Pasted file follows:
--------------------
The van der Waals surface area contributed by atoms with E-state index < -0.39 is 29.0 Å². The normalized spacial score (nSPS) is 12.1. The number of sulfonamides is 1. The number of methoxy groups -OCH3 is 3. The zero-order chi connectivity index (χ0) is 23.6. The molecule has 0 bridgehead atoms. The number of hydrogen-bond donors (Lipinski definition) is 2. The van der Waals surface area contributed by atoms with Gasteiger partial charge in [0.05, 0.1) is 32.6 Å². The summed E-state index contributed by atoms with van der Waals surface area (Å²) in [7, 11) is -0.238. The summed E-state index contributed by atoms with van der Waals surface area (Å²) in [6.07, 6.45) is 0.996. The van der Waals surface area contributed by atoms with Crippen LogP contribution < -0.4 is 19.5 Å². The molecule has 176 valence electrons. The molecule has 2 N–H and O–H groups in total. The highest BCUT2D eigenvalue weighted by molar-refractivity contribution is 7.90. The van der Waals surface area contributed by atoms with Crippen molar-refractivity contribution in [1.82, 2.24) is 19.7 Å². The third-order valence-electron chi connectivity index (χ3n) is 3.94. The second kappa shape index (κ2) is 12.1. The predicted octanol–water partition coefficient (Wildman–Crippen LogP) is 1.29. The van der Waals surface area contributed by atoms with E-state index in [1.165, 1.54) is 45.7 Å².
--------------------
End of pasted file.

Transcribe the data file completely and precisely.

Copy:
The van der Waals surface area contributed by atoms with E-state index < -0.39 is 29.0 Å². The normalized spacial score (nSPS) is 12.1. The number of sulfonamides is 1. The number of methoxy groups -OCH3 is 3. The zero-order chi connectivity index (χ0) is 23.6. The molecule has 0 bridgehead atoms. The number of hydrogen-bond donors (Lipinski definition) is 2. The van der Waals surface area contributed by atoms with Gasteiger partial charge in [0.05, 0.1) is 32.6 Å². The summed E-state index contributed by atoms with van der Waals surface area (Å²) in [7, 11) is -0.238. The summed E-state index contributed by atoms with van der Waals surface area (Å²) in [6.07, 6.45) is 0.996. The van der Waals surface area contributed by atoms with Crippen LogP contribution < -0.4 is 19.5 Å². The molecule has 176 valence electrons. The molecule has 2 N–H and O–H groups in total. The highest BCUT2D eigenvalue weighted by molar-refractivity contribution is 7.90. The van der Waals surface area contributed by atoms with Crippen molar-refractivity contribution in [1.82, 2.24) is 19.7 Å². The third-order valence-electron chi connectivity index (χ3n) is 3.94. The second kappa shape index (κ2) is 12.1. The predicted octanol–water partition coefficient (Wildman–Crippen LogP) is 1.29. The van der Waals surface area contributed by atoms with E-state index in [1.165, 1.54) is 45.7 Å².